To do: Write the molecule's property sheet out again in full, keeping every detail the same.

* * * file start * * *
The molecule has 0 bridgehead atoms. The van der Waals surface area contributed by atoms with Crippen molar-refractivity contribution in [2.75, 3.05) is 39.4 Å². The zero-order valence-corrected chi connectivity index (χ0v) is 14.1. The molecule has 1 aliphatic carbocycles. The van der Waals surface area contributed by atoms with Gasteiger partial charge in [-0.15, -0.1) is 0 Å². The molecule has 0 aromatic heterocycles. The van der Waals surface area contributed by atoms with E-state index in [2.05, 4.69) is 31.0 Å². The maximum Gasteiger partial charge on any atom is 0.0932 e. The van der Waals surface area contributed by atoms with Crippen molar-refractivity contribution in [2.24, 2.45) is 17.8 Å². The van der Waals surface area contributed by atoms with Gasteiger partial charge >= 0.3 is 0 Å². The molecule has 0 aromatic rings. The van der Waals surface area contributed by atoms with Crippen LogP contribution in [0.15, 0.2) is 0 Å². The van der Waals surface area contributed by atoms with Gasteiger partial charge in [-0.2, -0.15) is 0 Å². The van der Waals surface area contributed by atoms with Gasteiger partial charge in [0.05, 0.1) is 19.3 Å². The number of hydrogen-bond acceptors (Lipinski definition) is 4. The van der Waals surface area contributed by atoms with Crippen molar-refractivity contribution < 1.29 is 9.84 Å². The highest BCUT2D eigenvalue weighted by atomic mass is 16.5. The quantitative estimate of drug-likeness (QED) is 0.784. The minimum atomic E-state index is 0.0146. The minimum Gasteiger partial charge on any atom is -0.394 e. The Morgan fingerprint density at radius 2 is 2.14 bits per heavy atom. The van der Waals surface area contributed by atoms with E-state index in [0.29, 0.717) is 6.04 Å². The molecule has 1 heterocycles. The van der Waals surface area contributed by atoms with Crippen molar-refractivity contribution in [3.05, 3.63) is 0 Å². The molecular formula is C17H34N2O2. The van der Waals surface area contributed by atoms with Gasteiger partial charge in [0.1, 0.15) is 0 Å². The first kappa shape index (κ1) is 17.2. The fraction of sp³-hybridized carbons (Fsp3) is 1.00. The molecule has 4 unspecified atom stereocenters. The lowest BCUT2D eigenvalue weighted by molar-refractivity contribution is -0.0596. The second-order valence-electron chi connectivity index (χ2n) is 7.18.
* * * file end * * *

The molecule has 0 bridgehead atoms. The van der Waals surface area contributed by atoms with Crippen molar-refractivity contribution in [2.75, 3.05) is 39.4 Å². The zero-order valence-corrected chi connectivity index (χ0v) is 14.1. The molecule has 1 aliphatic carbocycles. The van der Waals surface area contributed by atoms with Gasteiger partial charge in [-0.15, -0.1) is 0 Å². The molecule has 0 aromatic heterocycles. The van der Waals surface area contributed by atoms with E-state index in [2.05, 4.69) is 31.0 Å². The maximum Gasteiger partial charge on any atom is 0.0932 e. The van der Waals surface area contributed by atoms with Crippen molar-refractivity contribution in [2.24, 2.45) is 17.8 Å². The van der Waals surface area contributed by atoms with Gasteiger partial charge >= 0.3 is 0 Å². The molecule has 0 aromatic rings. The van der Waals surface area contributed by atoms with Crippen LogP contribution in [0.15, 0.2) is 0 Å². The van der Waals surface area contributed by atoms with Gasteiger partial charge in [-0.2, -0.15) is 0 Å². The van der Waals surface area contributed by atoms with Gasteiger partial charge in [0.05, 0.1) is 19.3 Å². The number of hydrogen-bond acceptors (Lipinski definition) is 4. The van der Waals surface area contributed by atoms with Crippen molar-refractivity contribution < 1.29 is 9.84 Å². The highest BCUT2D eigenvalue weighted by atomic mass is 16.5. The quantitative estimate of drug-likeness (QED) is 0.784. The minimum atomic E-state index is 0.0146. The minimum Gasteiger partial charge on any atom is -0.394 e. The Morgan fingerprint density at radius 2 is 2.14 bits per heavy atom. The van der Waals surface area contributed by atoms with E-state index in [0.29, 0.717) is 6.04 Å². The molecule has 1 heterocycles. The van der Waals surface area contributed by atoms with Crippen molar-refractivity contribution in [3.05, 3.63) is 0 Å². The molecular formula is C17H34N2O2. The van der Waals surface area contributed by atoms with Gasteiger partial charge in [0.1, 0.15) is 0 Å². The first kappa shape index (κ1) is 17.2. The fraction of sp³-hybridized carbons (Fsp3) is 1.00. The molecule has 4 unspecified atom stereocenters. The lowest BCUT2D eigenvalue weighted by molar-refractivity contribution is -0.0596. The second-order valence-electron chi connectivity index (χ2n) is 7.18.